OTA, Japan — Subaru's new safety technologies came in response to a very Japanese problem: Vehicle accidents involving pedestrians and seniors are more common in Japan than elsewhere.
Subaru's solutions include external pedestrian airbags, increased vehicle body rigidity, and the EyeSight emergency auto-braking system.
Subaru showed the technologies at a May 24 crash-test demonstration of the latest Subaru XV crossover, which rides on the carmaker's new global platform with its more rigid body.
Conditions in Japan shaped Subaru's safety focus. Japan's densely populated urban areas increase the risk of pedestrian accidents. And the country has one of the world's fastest-aging societies, with 27 percent of its population age 65 or above as of September, according to an estimate by Japan's internal affairs ministry. That puts a premium on auto-braking functions that counteract pedal misapplication and other driver error.
Pedestrians and cyclists accounted for 51 percent of all deaths from traffic accidents here in 2015, according to the transportation ministry. In the U.S., by contrast, deaths of pedestrians and cyclists made up only 16 percent of traffic deaths, the ministry says.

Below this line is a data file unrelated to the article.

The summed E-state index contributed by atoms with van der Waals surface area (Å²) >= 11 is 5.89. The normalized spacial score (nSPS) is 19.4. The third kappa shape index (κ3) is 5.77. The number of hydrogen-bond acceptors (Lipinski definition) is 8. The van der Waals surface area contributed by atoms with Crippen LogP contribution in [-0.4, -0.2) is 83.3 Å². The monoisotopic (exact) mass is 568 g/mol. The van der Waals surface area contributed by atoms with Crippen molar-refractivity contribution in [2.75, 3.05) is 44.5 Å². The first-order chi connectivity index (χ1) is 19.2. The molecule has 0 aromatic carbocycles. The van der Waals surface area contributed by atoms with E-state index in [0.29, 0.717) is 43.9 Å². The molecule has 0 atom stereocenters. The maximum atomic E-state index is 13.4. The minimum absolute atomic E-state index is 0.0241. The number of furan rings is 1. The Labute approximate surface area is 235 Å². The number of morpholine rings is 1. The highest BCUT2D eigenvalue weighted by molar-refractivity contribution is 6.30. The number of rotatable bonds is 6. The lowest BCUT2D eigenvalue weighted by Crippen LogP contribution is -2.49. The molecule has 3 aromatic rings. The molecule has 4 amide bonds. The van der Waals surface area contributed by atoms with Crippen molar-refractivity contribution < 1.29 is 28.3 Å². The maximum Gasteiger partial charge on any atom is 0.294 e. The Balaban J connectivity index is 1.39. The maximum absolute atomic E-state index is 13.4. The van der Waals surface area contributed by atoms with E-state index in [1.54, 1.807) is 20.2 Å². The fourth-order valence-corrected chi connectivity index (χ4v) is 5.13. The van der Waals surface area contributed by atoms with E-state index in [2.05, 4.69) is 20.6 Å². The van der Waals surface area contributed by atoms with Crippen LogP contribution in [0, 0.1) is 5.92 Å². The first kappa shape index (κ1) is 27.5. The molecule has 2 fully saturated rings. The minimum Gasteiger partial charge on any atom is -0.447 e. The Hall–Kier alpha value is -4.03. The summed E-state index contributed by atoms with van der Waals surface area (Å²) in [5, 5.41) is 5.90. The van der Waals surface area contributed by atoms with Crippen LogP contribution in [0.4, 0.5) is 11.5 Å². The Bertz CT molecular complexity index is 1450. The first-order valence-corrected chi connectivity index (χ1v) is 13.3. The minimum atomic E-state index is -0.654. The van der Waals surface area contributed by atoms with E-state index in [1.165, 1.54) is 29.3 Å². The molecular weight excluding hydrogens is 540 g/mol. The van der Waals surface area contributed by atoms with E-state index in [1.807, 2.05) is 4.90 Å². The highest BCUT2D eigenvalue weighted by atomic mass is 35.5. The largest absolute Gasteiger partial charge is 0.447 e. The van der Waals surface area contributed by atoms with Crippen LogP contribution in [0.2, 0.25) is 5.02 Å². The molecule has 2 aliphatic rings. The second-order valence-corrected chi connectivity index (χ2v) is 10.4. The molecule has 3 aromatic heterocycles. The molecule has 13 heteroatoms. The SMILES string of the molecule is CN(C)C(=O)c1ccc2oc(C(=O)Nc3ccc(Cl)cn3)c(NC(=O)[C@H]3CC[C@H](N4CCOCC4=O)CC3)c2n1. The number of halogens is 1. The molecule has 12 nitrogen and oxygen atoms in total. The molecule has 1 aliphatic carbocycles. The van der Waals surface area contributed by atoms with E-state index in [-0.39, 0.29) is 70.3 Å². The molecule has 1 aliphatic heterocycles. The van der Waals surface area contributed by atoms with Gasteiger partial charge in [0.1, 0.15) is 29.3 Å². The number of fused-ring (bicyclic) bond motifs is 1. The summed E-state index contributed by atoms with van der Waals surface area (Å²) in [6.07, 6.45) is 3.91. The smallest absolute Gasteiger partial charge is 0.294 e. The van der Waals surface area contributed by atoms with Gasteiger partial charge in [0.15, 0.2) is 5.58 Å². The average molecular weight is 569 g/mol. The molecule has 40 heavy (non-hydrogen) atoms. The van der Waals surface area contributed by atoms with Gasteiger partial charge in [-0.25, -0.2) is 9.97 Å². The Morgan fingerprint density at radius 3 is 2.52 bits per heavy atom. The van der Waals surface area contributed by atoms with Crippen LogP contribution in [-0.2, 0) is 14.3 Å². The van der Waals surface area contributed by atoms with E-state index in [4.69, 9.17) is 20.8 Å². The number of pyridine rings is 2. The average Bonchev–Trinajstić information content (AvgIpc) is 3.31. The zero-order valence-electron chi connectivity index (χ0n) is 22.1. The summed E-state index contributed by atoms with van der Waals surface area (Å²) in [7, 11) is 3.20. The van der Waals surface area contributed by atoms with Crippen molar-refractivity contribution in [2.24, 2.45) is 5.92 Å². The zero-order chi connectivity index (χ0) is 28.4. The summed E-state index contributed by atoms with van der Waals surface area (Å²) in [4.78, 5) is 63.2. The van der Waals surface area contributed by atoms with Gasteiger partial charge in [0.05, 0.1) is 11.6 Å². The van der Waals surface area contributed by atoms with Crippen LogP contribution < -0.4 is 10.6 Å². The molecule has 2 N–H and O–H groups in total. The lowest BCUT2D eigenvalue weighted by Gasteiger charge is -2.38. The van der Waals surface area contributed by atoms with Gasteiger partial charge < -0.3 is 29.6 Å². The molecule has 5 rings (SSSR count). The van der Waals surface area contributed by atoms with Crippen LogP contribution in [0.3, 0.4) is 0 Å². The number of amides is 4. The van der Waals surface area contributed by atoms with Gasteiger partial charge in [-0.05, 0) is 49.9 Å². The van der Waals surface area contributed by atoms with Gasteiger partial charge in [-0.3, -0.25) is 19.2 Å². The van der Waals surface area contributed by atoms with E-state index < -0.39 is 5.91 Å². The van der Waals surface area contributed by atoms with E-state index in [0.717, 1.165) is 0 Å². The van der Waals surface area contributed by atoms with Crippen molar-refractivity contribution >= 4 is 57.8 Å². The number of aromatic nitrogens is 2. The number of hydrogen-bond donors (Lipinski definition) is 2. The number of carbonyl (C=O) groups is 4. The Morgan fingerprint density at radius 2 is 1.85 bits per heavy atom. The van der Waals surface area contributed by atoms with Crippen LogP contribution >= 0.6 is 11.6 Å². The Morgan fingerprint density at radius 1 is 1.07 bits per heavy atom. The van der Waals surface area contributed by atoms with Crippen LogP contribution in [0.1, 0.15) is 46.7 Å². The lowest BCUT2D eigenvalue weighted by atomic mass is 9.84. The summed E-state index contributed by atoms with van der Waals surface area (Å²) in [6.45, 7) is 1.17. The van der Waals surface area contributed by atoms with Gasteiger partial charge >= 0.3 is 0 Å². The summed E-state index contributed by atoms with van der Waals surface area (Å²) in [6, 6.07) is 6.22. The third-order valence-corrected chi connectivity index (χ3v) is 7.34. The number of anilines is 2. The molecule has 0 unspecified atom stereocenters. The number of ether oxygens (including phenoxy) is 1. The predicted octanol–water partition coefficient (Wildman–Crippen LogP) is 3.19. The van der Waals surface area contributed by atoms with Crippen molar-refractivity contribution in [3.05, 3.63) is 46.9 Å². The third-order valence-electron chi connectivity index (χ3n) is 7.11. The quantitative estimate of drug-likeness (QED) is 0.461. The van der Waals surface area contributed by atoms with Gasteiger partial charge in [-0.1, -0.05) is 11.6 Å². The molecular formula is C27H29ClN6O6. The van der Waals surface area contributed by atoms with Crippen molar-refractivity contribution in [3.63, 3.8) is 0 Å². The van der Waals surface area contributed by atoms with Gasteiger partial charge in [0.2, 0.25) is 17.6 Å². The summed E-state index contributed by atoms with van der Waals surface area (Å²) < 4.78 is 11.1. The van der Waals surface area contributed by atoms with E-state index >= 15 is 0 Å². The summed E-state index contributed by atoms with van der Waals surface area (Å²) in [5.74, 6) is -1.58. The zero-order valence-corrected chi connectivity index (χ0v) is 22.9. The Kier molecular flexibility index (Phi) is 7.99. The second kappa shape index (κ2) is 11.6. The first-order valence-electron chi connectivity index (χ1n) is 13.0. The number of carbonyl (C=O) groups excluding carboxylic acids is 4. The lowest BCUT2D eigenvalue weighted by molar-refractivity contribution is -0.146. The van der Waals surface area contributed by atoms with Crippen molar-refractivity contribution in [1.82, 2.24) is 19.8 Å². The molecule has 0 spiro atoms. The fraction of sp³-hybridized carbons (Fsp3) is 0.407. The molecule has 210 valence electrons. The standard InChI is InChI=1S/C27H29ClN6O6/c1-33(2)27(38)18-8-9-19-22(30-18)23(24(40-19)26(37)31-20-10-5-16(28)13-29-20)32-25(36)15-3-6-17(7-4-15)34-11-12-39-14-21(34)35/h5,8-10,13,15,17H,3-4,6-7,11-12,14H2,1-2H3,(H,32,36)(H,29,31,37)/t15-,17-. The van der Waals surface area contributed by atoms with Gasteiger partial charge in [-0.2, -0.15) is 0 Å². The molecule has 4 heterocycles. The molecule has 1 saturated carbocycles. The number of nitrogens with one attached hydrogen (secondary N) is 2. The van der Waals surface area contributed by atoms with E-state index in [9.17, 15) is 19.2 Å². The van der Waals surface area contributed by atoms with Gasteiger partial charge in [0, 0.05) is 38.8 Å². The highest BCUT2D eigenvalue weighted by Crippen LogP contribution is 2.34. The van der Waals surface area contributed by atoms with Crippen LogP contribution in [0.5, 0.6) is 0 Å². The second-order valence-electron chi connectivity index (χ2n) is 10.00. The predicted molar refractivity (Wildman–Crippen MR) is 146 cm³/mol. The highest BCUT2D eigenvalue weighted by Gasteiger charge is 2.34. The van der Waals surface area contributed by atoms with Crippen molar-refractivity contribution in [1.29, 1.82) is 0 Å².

Meanwhile, older drivers take the brunt of the hit. In Japan, people 65 and older accounted for more than 54 percent of those killed in traffic accidents, according to Japan's National Policy Agency. In the U.S., they made up only 18 percent of traffic fatalities in 2015, according to the National Highway Traffic Safety Administration.
Subaru's safety net includes the stronger body of the new Subaru Global Platform, which debuted in the redesigned Impreza and underpins the just-released XV. The XV went on sale in Japan on May 24 and arrives in the U.S. as the Crosstrek later this year.
Meanwhile, on the active-safety side, Subaru leans on its trademark EyeSight system, which helps automatically stop the car before a crash.
Subaru models equipped with EyeSight had 84 percent fewer accidents than non-EyeSight vehicles, comparing fiscal year 2010 and fiscal year 2014, Subaru says. EyeSight-installed cars also had 49 percent fewer pedestrian accidents.